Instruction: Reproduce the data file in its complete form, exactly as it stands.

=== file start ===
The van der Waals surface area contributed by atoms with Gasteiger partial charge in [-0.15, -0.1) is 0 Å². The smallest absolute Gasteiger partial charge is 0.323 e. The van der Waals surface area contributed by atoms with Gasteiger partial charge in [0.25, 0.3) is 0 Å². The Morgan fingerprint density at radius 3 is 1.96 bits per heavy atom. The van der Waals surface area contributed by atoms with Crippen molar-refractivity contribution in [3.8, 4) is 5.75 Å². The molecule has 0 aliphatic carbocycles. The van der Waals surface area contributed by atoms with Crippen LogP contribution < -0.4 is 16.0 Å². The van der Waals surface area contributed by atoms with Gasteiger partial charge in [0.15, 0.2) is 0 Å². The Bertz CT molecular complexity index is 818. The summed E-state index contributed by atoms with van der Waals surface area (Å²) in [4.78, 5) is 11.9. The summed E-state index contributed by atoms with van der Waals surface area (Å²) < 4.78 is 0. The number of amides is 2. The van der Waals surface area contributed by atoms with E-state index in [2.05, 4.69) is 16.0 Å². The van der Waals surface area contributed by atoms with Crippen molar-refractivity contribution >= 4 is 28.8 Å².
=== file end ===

The van der Waals surface area contributed by atoms with Gasteiger partial charge in [-0.15, -0.1) is 0 Å². The smallest absolute Gasteiger partial charge is 0.323 e. The van der Waals surface area contributed by atoms with Gasteiger partial charge in [0.25, 0.3) is 0 Å². The Morgan fingerprint density at radius 3 is 1.96 bits per heavy atom. The van der Waals surface area contributed by atoms with Crippen molar-refractivity contribution in [3.8, 4) is 5.75 Å². The molecule has 0 aliphatic carbocycles. The van der Waals surface area contributed by atoms with Crippen LogP contribution < -0.4 is 16.0 Å². The van der Waals surface area contributed by atoms with Gasteiger partial charge in [0.15, 0.2) is 0 Å². The Bertz CT molecular complexity index is 818. The summed E-state index contributed by atoms with van der Waals surface area (Å²) in [4.78, 5) is 11.9. The summed E-state index contributed by atoms with van der Waals surface area (Å²) < 4.78 is 0. The number of amides is 2. The van der Waals surface area contributed by atoms with E-state index in [2.05, 4.69) is 16.0 Å². The van der Waals surface area contributed by atoms with Crippen molar-refractivity contribution >= 4 is 28.8 Å².